The discipline of yoga and its benefits, are topics of increasing interest to psychoanalysts. Cristina Rossi a clinical psychologist in Genoa, Italy, helps navigate this very interesting field.
The psychotherapist and the psychologist, with the due difference, related to their specific area, are also opening up to approaches that focus on the whole person. Many begin to integrate in their therapeutic relationship with the patient, therapies complementary to the main one.
Among the complementary therapies that best marry with psychotherapy and cognitive sciences, there is yoga. The psychotherapist can accommodate in his care plan the benefits of practicing yoga, such as work on breathing, and planned movements. These can in fact help in the improvement of different symptoms of a psychological and also physiological type.
Many cognitive studies are considering beneficial integration with yoga activities. Overseas, too, courses are spreading in which yoga skills are integrated into the practice of activities with the psychotherapist. The reviews on the effects, at the moment are positive. This integration involves learning breathing techniques, and learning movement practices that can reduce physical tension. In fact, this is often problematic in mental health disorders.
Yoga and psychotherapist what is good for body and mind
On the implementation of yoga techniques in the work of psychotherapy, a new cognitive behavioural approach is spreading. This is producing a literature that increasingly highlights the benefits associated with inserting yoga practices into different situations. From depressive disorders, to anxiety disorders, but also for eating disorders and psychosis. The discipline of yoga is a valid support to the treatment plan for different types of patients. This is not to say that you can do psychotherapy small and free by improvising the techniques of yoga, perhaps watching a video on the web.
The idea that yoga can help psychotherapist therapy processes, has in the centre studies and evidence of scientific value. It is still difficult to understand the neurological basis of many mental health problems. Many studies highlight the fact that mental health problems are associated with decreased prefrontal cortex (PFC) activity. And it has been shown that the most effective psychotherapy interventions, are those that lead to greater functionality proper to PFC. Typical yoga activities such as programmed movement or controlled breathing improve the executive function associated with the prefrontal cortex.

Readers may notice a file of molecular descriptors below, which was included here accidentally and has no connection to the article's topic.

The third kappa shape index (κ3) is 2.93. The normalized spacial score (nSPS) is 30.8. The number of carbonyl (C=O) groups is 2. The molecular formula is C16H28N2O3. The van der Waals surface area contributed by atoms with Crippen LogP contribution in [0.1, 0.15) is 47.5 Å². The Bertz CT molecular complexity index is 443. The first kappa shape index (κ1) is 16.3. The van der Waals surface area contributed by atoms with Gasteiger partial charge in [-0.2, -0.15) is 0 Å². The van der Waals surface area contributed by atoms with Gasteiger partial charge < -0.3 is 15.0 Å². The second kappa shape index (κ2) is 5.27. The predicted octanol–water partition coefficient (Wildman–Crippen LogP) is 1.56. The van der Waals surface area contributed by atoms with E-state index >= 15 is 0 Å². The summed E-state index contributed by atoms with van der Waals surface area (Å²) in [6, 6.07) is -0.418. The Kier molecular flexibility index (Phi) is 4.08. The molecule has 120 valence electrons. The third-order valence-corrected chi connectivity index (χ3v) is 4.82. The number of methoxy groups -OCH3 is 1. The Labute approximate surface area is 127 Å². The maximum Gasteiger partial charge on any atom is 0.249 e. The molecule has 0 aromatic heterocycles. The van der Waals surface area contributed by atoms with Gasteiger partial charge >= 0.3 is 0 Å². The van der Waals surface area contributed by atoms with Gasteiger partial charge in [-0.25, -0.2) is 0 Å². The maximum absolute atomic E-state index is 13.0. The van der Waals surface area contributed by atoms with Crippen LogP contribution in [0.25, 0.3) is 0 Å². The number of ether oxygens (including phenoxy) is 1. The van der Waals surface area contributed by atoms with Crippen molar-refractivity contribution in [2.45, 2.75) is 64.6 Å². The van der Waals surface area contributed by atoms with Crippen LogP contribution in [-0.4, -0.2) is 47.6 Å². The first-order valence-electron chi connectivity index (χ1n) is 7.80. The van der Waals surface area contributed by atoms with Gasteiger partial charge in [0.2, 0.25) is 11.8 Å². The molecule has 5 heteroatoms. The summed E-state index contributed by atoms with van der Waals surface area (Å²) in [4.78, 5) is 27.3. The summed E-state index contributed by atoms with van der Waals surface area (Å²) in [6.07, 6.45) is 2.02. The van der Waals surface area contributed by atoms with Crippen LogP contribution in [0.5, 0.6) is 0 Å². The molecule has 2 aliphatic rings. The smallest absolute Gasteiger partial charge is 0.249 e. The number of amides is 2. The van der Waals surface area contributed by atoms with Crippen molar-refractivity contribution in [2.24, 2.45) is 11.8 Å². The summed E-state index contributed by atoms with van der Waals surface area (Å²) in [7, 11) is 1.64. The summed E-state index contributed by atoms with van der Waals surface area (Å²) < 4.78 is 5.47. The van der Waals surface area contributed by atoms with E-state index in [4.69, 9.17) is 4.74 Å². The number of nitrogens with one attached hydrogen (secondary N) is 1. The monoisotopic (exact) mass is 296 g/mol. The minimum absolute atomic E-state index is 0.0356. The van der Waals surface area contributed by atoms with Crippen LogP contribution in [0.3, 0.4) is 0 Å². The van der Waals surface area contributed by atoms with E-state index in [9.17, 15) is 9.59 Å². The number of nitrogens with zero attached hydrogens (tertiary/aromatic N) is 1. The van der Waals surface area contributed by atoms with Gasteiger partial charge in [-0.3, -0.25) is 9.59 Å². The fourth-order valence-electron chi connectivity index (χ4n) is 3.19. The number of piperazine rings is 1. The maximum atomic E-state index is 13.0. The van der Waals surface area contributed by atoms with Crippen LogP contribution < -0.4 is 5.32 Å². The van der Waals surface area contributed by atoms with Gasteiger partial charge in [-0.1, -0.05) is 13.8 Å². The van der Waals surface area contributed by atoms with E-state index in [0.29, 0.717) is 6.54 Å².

The psychology of yoga, a practice for the future
Studies that focus on the benefits of practicing yoga, try to investigate precisely the effects of this discipline at the brain level. We must emphasize the fact that there are various types of yoga, and that these are very different from each other. It is therefore important that the school of cognitive behavioral psychotherapy investigates the benefits that are aroused by different yoga practices. This is a very broad field of study, which at the moment has not been translated into unified knowledge. Studies have shown that yogic exercise can increase the release of oxytocin. This in turn is associated with improved interpersonal function, which can increase the effectiveness of therapeutic interventions.
Other studies have focused on the impact of yogic breathing and posture considering its beneficial effects on the parasympathetic nervous system. Results indicate that these activities can activate the parasympathetic nervous system through the vague nerve. Activation of the parasympathetic nervous system is crucial as it increases the release of Aminobutirric Acid (GABA). To explain it in a very simple way, low levels of GABA are typically associated with poor mental well-being. This includes states of anxiety and depression and chronic pain, while increasing GABA levels, these ailities and various symptoms improve.
These findings are very important but clearly the practice of yoga, cannot replace the role of a good psychologist or psychotherapist. However, the importance of integrating activities within the treatment plan that can promote the well-being of patients must be understood.